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5 Steps to Move Into a New Computer

Gain a faster processor and better memory without the pains of change


spinner image an illustration of a man with a box full of files and other items associated with computers near a desktop on a green desk
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The excitement of purchasing a new computer can quickly turn to anxiety a few moments after you get it home and switch it on. 

“People get nervous about how to bring all their stuff to their new device,” says Mike Nash, chief customer experience officer at HP. So how do you transfer your files, user settings and favorite applications efficiently? 

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Here are some tips to make the process relatively stress free.

1. Prepare yourself mentally

This isn’t the same as plugging in a new toaster. Ken Colburn, founder and chief executive of computer service chain Data Doctors, likens it to moving to a new house.

You’ll likely need a budget for new software, cables and the like. 

“People just don’t realize all the things that have to be done to get that new computer to work like the old computer,” he says.

2. Take care of the basics

Your computer probably has a tutorial to help. Some of the first things you’ll do:

  • Link your computer to your home Wi-Fi network.
  • Create user accounts and passwords.
  • Set up your desktop the way you like it.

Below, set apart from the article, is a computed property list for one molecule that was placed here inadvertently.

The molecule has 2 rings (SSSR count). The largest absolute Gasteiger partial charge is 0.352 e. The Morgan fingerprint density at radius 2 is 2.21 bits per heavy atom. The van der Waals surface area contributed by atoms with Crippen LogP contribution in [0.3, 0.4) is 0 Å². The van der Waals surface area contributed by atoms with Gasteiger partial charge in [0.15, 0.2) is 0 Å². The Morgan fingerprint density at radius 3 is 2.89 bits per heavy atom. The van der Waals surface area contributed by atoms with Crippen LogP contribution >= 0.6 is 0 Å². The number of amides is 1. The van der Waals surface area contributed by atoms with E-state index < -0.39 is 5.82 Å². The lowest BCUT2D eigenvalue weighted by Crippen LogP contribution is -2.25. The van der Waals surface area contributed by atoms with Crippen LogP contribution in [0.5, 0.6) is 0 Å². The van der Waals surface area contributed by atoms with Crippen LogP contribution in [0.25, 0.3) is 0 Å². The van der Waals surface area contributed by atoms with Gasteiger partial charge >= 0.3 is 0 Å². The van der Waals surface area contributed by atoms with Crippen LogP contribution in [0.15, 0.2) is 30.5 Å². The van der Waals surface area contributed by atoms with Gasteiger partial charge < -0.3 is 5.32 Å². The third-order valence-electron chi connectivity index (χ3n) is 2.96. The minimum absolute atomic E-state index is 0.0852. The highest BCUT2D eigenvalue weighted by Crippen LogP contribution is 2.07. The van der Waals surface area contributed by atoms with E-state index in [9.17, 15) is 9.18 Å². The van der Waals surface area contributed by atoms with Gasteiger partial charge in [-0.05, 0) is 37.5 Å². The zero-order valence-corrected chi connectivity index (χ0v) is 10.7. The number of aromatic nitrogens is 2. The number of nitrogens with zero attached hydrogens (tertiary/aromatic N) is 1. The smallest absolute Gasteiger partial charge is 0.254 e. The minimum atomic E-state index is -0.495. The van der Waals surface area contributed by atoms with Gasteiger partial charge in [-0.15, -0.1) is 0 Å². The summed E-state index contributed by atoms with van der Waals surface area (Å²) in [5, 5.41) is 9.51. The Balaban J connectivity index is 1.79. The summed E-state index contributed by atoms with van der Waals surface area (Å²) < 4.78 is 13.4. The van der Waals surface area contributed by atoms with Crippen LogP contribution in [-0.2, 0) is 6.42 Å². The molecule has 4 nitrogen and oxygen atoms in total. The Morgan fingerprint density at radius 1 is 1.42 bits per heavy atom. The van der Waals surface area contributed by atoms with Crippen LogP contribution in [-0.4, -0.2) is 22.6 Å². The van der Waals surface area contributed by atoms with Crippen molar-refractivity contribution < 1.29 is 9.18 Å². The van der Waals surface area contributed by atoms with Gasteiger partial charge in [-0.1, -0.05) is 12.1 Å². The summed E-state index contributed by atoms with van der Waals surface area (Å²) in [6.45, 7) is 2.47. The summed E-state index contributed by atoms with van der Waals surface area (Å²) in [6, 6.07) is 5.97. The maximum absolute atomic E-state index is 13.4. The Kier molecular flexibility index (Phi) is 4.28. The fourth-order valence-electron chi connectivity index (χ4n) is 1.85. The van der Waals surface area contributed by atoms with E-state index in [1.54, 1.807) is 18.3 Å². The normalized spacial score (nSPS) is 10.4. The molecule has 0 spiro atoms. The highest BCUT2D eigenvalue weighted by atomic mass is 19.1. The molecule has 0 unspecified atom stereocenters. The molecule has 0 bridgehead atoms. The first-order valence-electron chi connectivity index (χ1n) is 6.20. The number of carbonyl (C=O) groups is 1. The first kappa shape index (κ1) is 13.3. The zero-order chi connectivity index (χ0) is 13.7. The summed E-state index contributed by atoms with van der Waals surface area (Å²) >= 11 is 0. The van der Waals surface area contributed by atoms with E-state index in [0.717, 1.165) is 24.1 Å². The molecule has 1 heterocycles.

• Figure out preferences for things like icon sizes, type choices and screen backgrounds.

All this could take an hour or more, so be patient.

3. Load your software

If you've gone several years between new computers, you'll probably need newer versions of programs.

“You may still have the disk for the install of your favorite applications,” Colburn says. “But it may not work on your new device.”

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Computers aren’t like turntables or sewing machines, able to play any old record or use almost any thread. The technology continually evolves, making old programs incompatible with new hardware. 

CDs are considered old technology and your new laptop might not even have a CD reader. Most new software is downloaded from official websites or app stores via the internet, so you can purchase the latest versions at home and start the transfer immediately.

Be prepared to find that many of the familiar applications on your old computer are asking for monthly subscriptions. But some similar software is available for free, often with the apps running not on your computer but in the cloud, meaning you’ll need a continuous internet connection:

  • Google has its Docs word processor, Sheets spreadsheets, Slides presentation software and nine other apps, including Gmail and Google Photos, available free online to share 15 gigabytes (GB) of cloud storage. When you fill up the space, you won't be able to save your work or send and receive email. Google's least expensive storage plan is $1.99 a month, $19.99 a year for 100 GB.